Descendants of Texas Forefathers Keep Tradition Alive, Celebrate Texas Independence Day

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Texas Independence Day at Alamo Plaza.

Bonnie Arbittier / Rivard Report

The Daughters of the Republic of Texas Alamo Mission Chapter, in partnership with the Alamo, celebrate Texas Independence Day at Alamo Plaza.

Cannons blasted in the distance at Alamo Plaza as members of the Daughters of the Republic of Texas read off a steady stream of names, each a descendant of a man who signed the Texas Declaration of Independence, which gave the Republic of Texas its freedom from Mexico.

The recitation was part of the Daughters of the Republic of Texas’ annual celebration of Texas Independence Day – March 2 – when Texas declared its sovereignty as a nation after revolting against the Mexican government in 1836. The Battle of the Alamo was still waging when the Texas forefathers signed the document.

“The most important thing for us is we are keeping the tradition alive,” said Mary Wieser, the president of the Alamo Chapter of the Daughters of the Republic of Texas. “We’re keeping the spirit of Texas alive. This does it whether they’re sitting in the audience out here or they’re walking by. People want to know what’s going on. Texas has a great history, and we just need to share it with the rest of the world.”

For Andy Kerr, a descendant of Texas Declaration of Independence signer William Christian Menefee.

Bonnie Arbittier / Rivard Report

Andy Kerr, a descendant of Texas Declaration of Independence signer William Christian Menefee.

For Andy Kerr, a descendant of Texas Declaration of Independence signer William Christian Menefee, the story of Texas is one that has broad appeal.

“I believe it’s for people all over the country,” said Kerr, who also serves as the president of the William B. Travis chapter of the Sons of the Republic of Texas. “I believe it’s important for the young women and men of the state of Texas to understand their history to understand what it took to have independence.”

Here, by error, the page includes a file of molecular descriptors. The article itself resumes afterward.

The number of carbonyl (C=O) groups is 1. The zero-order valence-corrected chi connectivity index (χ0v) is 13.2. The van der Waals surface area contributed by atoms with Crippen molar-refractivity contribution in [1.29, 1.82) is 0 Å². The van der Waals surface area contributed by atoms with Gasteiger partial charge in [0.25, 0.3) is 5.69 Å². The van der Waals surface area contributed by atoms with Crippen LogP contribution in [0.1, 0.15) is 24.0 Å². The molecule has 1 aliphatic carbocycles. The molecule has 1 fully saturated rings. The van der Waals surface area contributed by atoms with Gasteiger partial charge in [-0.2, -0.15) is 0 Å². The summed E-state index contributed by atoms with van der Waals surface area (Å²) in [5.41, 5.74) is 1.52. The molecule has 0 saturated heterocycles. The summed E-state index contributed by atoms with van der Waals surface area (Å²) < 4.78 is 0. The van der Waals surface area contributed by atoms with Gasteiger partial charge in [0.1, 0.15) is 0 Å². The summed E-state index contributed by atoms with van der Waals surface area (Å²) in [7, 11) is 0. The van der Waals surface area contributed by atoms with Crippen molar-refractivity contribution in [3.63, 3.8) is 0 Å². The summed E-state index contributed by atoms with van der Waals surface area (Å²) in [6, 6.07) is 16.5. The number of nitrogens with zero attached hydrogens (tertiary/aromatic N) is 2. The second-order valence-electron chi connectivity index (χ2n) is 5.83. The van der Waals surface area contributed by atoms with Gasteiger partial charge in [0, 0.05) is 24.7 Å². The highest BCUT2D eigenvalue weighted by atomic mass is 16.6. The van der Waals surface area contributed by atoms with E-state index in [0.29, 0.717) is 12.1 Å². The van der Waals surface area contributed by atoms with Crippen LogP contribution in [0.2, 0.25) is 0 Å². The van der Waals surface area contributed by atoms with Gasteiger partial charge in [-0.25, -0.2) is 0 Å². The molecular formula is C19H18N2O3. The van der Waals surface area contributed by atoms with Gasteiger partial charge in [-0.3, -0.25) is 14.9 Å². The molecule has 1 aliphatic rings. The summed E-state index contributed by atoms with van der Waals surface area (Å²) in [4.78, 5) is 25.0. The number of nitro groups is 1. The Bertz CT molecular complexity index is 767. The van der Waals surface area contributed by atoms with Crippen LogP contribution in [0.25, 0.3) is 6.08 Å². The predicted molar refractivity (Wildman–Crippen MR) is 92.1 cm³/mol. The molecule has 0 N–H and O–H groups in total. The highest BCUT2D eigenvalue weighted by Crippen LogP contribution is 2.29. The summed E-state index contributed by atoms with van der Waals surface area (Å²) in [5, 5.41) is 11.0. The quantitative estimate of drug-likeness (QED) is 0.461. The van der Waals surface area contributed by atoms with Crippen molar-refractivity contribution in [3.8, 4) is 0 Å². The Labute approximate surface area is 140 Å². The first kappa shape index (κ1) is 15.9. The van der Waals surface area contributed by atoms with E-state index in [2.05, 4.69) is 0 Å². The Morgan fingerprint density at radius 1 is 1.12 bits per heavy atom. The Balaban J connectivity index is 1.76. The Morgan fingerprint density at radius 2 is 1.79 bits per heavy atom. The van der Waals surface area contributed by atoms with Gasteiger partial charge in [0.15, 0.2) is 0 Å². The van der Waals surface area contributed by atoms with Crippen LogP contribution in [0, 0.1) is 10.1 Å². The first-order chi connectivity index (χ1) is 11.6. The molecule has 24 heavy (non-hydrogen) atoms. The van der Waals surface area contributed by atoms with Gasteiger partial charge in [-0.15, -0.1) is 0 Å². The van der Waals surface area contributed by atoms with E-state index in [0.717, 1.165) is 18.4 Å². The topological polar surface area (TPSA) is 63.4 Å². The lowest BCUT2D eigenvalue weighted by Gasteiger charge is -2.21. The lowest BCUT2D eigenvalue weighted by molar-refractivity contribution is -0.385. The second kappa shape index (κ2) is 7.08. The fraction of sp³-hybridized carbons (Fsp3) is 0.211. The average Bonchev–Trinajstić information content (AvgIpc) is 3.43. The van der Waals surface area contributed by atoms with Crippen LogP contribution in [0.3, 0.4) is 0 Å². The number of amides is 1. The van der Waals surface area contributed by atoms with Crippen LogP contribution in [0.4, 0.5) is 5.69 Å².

The event also recognized Incarnate Word High School, which celebrated 150 years since its founding in San Antonio. Students and alumni of the school were on hand reading from essays and letters about the Texas Revolution.

Incarnate Word High School was chartered in 1881 and ultimately built in 1893 by three French women who came to Texas at the behest of Catholic bishop Claude M. Dubuis to care for victims of cholera and the poor, and establish the city’s first hospital. At the time, the school served girls and women from elementary to college.

Mayor Ron Nirenberg made a proclamation at Saturday’s ceremony, formally declaring it Texas Independence Day in San Antonio. San Antonio is a custodian of perhaps the most important symbol of Texas history, the Alamo, which has been the center of controversy as a plan to restructure Alamo Plaza and safeguard its historic artifacts is being implemented.

(From left) Mayor Ron Nirenberg and Alamo CEO Douglass McDonald.

Bonnie Arbittier / Rivard Report

(From left) Mayor Ron Nirenberg and Alamo CEO Douglass McDonald.

Alamo CEO Douglass McDonald acknowledged the Daughters of the Republic of Texas’ role in ensuring the history of Texas is understood and appreciated.

The Alamo is sacred ground, one that draws pilgrimages from across the globe, Nirenberg said.

“Every year people from around the world travel to visit this shrine which stands as a symbol of freedom,” he said. “It is the most important and powerful symbol of the Texas spirit and of our state’s dedication to independence.”

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